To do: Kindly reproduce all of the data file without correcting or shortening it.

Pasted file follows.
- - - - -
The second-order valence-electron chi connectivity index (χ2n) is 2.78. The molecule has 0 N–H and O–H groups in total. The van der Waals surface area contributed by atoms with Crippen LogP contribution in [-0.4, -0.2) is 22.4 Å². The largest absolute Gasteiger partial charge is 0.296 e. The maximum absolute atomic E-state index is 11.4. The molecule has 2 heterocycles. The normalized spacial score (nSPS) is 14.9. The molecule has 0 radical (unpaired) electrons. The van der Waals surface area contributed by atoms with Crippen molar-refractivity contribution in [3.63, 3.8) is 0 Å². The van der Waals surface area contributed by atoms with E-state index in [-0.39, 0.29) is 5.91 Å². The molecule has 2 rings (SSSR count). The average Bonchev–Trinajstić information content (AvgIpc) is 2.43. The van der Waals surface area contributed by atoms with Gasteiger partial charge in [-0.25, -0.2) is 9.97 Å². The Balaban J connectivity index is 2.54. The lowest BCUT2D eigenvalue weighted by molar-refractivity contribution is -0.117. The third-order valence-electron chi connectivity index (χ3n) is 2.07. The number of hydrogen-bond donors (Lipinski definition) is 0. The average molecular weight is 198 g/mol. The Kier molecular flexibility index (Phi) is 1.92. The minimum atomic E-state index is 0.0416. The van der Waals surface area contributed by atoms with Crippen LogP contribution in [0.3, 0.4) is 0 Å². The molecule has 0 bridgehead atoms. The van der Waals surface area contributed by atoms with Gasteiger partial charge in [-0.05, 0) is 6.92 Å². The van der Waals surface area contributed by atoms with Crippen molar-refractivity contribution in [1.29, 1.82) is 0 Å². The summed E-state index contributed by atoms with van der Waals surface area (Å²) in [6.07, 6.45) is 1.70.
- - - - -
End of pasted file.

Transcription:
The second-order valence-electron chi connectivity index (χ2n) is 2.78. The molecule has 0 N–H and O–H groups in total. The van der Waals surface area contributed by atoms with Crippen LogP contribution in [-0.4, -0.2) is 22.4 Å². The largest absolute Gasteiger partial charge is 0.296 e. The maximum absolute atomic E-state index is 11.4. The molecule has 2 heterocycles. The normalized spacial score (nSPS) is 14.9. The molecule has 0 radical (unpaired) electrons. The van der Waals surface area contributed by atoms with Crippen molar-refractivity contribution in [3.63, 3.8) is 0 Å². The van der Waals surface area contributed by atoms with E-state index in [-0.39, 0.29) is 5.91 Å². The molecule has 2 rings (SSSR count). The average Bonchev–Trinajstić information content (AvgIpc) is 2.43. The van der Waals surface area contributed by atoms with Gasteiger partial charge in [-0.25, -0.2) is 9.97 Å². The Balaban J connectivity index is 2.54. The lowest BCUT2D eigenvalue weighted by molar-refractivity contribution is -0.117. The third-order valence-electron chi connectivity index (χ3n) is 2.07. The number of hydrogen-bond donors (Lipinski definition) is 0. The average molecular weight is 198 g/mol. The Kier molecular flexibility index (Phi) is 1.92. The minimum atomic E-state index is 0.0416. The van der Waals surface area contributed by atoms with Crippen LogP contribution in [0.3, 0.4) is 0 Å². The molecule has 0 bridgehead atoms. The van der Waals surface area contributed by atoms with Gasteiger partial charge in [-0.05, 0) is 6.92 Å². The van der Waals surface area contributed by atoms with Crippen molar-refractivity contribution in [1.29, 1.82) is 0 Å². The summed E-state index contributed by atoms with van der Waals surface area (Å²) in [6.07, 6.45) is 1.70.